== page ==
Name: Lori Ennis

Current work title:
Manager, Subsurface Developments (Acting), at Cenovus Energy in St. John’s

Degree(s) or Credential(s) Earned:
BSc (Hons.) Geology, and partway through a graduate diploma in Business Administration

Description of current professional role:
I currently manage a multi-disciplinary team of technical (geoscience and engineering) professionals, and we are responsible for evaluating or progressing work on offshore NL oil and gas prospects that aren’t discovered yet, or discoveries that aren’t sanctioned projects yet. It’s part of the front end work of the oil and gas industry.

What hobbies or activities outside of work do you enjoy?
My favourite activities outside of work are reading, climbing, and parenting my 5 year old daughter. 🙂

What is/was your connection to the Student Summer Employment Program (SSEP)?
I was a participant in SSEP in 1992, placed in the Earth Sciences department at MUN, which was my first introduction to geology.

What advice would you like to share with women who are considering a career in science or engineering?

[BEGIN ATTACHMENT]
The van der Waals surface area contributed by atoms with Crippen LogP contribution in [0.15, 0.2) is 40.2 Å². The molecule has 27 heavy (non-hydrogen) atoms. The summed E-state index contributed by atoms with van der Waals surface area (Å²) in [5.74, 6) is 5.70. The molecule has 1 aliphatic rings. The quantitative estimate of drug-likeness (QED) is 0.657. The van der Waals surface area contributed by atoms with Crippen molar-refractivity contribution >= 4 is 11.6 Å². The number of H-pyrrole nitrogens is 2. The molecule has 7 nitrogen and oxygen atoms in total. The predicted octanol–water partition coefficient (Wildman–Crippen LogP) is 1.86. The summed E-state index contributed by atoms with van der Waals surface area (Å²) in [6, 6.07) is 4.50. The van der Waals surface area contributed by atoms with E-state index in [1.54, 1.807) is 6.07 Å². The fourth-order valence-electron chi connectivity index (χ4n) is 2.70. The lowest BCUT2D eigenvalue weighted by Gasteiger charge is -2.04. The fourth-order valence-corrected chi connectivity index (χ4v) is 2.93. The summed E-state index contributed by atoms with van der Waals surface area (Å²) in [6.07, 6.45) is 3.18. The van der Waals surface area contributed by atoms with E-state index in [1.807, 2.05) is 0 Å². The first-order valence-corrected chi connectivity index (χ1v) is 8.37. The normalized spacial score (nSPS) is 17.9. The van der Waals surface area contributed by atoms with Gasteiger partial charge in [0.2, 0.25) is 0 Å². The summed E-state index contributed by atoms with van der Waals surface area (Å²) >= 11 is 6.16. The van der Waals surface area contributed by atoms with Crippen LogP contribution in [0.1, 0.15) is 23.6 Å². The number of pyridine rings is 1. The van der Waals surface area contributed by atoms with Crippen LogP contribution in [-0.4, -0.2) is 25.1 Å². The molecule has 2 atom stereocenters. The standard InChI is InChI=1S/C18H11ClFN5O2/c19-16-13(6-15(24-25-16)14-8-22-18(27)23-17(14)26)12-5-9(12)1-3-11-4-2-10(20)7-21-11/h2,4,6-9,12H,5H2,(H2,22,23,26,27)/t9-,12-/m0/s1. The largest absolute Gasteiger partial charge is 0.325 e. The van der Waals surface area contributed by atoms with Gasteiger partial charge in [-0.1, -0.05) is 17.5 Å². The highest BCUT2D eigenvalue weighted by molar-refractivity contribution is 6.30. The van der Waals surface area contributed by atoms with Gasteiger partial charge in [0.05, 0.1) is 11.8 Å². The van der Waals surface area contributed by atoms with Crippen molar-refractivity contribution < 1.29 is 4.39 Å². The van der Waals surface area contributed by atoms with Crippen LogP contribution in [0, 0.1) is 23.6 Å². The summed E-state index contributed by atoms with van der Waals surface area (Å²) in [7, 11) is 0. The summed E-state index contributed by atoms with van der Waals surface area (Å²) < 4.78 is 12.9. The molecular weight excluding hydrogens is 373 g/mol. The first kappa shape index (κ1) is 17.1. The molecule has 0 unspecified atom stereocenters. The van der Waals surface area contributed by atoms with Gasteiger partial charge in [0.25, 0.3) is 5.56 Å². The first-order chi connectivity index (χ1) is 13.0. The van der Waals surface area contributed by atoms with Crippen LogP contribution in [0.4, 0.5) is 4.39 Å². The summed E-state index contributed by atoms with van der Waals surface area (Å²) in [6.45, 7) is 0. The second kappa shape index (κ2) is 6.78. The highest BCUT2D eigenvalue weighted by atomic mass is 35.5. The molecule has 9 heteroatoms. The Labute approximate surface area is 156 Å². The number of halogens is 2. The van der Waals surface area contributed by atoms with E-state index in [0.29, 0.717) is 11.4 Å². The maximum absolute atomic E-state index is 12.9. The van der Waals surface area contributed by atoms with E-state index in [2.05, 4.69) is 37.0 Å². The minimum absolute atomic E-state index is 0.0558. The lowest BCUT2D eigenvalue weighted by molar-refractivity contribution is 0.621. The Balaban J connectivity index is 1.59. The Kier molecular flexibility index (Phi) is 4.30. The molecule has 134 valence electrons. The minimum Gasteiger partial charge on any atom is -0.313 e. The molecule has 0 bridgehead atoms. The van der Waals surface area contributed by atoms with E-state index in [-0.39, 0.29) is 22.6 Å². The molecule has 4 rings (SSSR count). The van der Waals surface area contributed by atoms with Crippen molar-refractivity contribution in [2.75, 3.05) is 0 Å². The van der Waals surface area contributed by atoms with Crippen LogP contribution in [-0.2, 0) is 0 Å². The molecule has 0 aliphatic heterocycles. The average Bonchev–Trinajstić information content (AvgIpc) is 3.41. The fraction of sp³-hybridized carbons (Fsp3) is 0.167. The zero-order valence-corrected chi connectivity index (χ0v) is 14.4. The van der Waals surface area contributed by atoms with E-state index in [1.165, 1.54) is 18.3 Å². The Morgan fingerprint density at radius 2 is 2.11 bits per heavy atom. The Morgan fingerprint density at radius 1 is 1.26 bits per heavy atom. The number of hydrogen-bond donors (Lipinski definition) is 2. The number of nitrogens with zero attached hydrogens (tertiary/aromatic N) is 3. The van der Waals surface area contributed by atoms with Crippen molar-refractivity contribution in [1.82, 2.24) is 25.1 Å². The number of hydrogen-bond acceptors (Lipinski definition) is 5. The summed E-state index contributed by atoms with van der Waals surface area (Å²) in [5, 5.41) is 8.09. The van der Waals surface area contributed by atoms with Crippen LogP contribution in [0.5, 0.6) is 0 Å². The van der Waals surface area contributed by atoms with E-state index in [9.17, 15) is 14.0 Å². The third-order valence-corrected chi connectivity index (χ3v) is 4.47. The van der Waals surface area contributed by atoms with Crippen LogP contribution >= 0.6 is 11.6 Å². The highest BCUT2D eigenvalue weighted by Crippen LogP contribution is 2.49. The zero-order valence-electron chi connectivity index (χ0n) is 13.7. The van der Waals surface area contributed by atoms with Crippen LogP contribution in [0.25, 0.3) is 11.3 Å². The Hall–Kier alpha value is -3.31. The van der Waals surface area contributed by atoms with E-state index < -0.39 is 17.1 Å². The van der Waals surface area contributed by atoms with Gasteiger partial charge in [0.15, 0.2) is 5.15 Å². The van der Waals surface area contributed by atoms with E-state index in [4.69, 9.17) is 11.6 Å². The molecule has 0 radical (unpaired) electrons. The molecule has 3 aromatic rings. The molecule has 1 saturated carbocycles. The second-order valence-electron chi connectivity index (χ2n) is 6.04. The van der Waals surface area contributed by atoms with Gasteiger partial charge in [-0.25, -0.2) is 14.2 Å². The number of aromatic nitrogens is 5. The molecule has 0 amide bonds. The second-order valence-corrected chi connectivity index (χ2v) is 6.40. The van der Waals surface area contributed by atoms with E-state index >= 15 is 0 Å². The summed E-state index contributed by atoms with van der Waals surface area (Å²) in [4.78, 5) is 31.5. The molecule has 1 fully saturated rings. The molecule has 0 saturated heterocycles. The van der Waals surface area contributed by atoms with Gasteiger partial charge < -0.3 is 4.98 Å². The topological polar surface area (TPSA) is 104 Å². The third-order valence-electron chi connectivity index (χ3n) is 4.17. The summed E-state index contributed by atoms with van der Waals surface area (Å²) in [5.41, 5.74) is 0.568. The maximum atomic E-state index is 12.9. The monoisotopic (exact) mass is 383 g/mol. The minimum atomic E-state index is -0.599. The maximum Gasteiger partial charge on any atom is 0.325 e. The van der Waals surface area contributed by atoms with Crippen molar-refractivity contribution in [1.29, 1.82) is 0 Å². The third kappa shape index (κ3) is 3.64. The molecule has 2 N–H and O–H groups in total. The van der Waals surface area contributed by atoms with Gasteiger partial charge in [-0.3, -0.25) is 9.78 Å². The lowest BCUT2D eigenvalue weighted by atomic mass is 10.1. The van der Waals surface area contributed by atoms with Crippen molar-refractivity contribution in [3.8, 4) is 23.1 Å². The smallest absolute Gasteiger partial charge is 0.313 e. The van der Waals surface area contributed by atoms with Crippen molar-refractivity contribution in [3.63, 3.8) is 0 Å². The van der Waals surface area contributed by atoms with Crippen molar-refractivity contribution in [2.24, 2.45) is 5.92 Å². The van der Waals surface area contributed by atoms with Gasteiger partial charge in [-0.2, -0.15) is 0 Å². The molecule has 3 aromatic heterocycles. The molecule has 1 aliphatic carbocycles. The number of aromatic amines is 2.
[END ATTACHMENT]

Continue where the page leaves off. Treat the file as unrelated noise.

Keep an open mind, try to get exposure to different areas of study, see where you have interest, look for opportunities that match up with your interests, and follow that.

Getting the match in Earth Sciences was the set up that led to subsequent part time jobs, which led to the courses and degree, which led to the job and career. Sounds very straightforward, but I don’t think the time with SSEP set me on a path, rather it gave me perspective on how many paths and options were out there. I spent a lot of time looking into various disciplines early on in my undergraduate days before figuring out geology was (after all) the right path for me, being a combination of many sciences which I found really interesting.

Any other thoughts you would like to share? For me, I never knew exactly what I wanted to do, or saw my career path clearly. I can still never answer the ‘where do you see yourself in 5 or 10 years’ question. But I keep myself open to options, said ‘yes’ more than ‘no’, and don’t burn bridges. My advice: always apply! Even if you don’t think you meet every qualification, apply anyway, you never know what can happen. And career paths don’t have to be linear – changes can be just as (or even more) rewarding and informative and useful for professional development. And keep learning!